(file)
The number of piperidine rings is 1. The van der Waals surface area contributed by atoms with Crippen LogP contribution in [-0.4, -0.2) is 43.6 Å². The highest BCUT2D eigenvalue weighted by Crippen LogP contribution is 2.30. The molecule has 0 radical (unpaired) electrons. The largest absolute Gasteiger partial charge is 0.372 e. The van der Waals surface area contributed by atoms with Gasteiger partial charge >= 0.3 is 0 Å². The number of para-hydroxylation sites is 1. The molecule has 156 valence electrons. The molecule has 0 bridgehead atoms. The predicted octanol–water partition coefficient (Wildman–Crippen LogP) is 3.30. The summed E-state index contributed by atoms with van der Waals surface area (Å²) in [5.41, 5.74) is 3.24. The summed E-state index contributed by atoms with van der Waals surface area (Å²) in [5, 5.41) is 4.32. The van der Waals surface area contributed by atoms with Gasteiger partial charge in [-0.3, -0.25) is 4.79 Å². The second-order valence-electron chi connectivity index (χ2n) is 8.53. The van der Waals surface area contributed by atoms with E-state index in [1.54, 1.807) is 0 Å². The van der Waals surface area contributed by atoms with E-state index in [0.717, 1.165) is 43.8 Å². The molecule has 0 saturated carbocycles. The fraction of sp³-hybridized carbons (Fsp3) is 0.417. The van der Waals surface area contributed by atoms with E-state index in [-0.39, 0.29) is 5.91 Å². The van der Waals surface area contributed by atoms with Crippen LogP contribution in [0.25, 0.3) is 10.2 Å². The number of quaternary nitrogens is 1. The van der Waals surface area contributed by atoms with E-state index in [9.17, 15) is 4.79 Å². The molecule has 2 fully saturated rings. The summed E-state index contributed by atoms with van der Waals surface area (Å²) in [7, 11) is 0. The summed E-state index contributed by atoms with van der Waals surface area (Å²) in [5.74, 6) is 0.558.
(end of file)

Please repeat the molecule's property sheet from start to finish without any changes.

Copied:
The number of piperidine rings is 1. The van der Waals surface area contributed by atoms with Crippen LogP contribution in [-0.4, -0.2) is 43.6 Å². The highest BCUT2D eigenvalue weighted by Crippen LogP contribution is 2.30. The molecule has 0 radical (unpaired) electrons. The largest absolute Gasteiger partial charge is 0.372 e. The van der Waals surface area contributed by atoms with Gasteiger partial charge >= 0.3 is 0 Å². The number of para-hydroxylation sites is 1. The molecule has 156 valence electrons. The molecule has 0 bridgehead atoms. The predicted octanol–water partition coefficient (Wildman–Crippen LogP) is 3.30. The summed E-state index contributed by atoms with van der Waals surface area (Å²) in [5.41, 5.74) is 3.24. The summed E-state index contributed by atoms with van der Waals surface area (Å²) in [5, 5.41) is 4.32. The van der Waals surface area contributed by atoms with Gasteiger partial charge in [-0.3, -0.25) is 4.79 Å². The second-order valence-electron chi connectivity index (χ2n) is 8.53. The van der Waals surface area contributed by atoms with E-state index in [1.54, 1.807) is 0 Å². The van der Waals surface area contributed by atoms with E-state index in [0.717, 1.165) is 43.8 Å². The molecule has 0 saturated carbocycles. The fraction of sp³-hybridized carbons (Fsp3) is 0.417. The van der Waals surface area contributed by atoms with E-state index in [-0.39, 0.29) is 5.91 Å². The van der Waals surface area contributed by atoms with Crippen LogP contribution in [0.25, 0.3) is 10.2 Å². The number of quaternary nitrogens is 1. The van der Waals surface area contributed by atoms with E-state index in [9.17, 15) is 4.79 Å². The molecule has 2 fully saturated rings. The summed E-state index contributed by atoms with van der Waals surface area (Å²) in [7, 11) is 0. The summed E-state index contributed by atoms with van der Waals surface area (Å²) in [5.74, 6) is 0.558.